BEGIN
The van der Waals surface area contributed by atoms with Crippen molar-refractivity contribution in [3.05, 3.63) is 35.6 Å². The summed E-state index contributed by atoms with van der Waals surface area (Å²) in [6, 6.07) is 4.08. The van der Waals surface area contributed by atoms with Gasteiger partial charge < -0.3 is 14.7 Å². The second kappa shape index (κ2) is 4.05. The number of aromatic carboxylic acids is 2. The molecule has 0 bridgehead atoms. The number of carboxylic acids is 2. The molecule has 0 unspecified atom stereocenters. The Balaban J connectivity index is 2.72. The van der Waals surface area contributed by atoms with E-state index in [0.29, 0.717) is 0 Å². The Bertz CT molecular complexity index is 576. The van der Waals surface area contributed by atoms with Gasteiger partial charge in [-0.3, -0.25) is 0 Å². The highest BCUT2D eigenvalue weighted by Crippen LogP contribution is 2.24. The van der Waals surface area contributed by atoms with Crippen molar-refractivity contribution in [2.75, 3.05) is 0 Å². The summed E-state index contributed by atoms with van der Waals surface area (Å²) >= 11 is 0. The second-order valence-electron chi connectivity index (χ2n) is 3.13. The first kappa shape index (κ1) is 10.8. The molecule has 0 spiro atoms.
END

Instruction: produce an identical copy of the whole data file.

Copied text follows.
The van der Waals surface area contributed by atoms with Crippen molar-refractivity contribution in [3.05, 3.63) is 35.6 Å². The summed E-state index contributed by atoms with van der Waals surface area (Å²) in [6, 6.07) is 4.08. The van der Waals surface area contributed by atoms with Gasteiger partial charge < -0.3 is 14.7 Å². The second kappa shape index (κ2) is 4.05. The number of aromatic carboxylic acids is 2. The molecule has 0 bridgehead atoms. The number of carboxylic acids is 2. The molecule has 0 unspecified atom stereocenters. The Balaban J connectivity index is 2.72. The van der Waals surface area contributed by atoms with E-state index in [0.29, 0.717) is 0 Å². The Bertz CT molecular complexity index is 576. The van der Waals surface area contributed by atoms with Gasteiger partial charge in [-0.3, -0.25) is 0 Å². The highest BCUT2D eigenvalue weighted by Crippen LogP contribution is 2.24. The van der Waals surface area contributed by atoms with Crippen molar-refractivity contribution in [2.75, 3.05) is 0 Å². The summed E-state index contributed by atoms with van der Waals surface area (Å²) >= 11 is 0. The second-order valence-electron chi connectivity index (χ2n) is 3.13. The first kappa shape index (κ1) is 10.8. The molecule has 0 spiro atoms.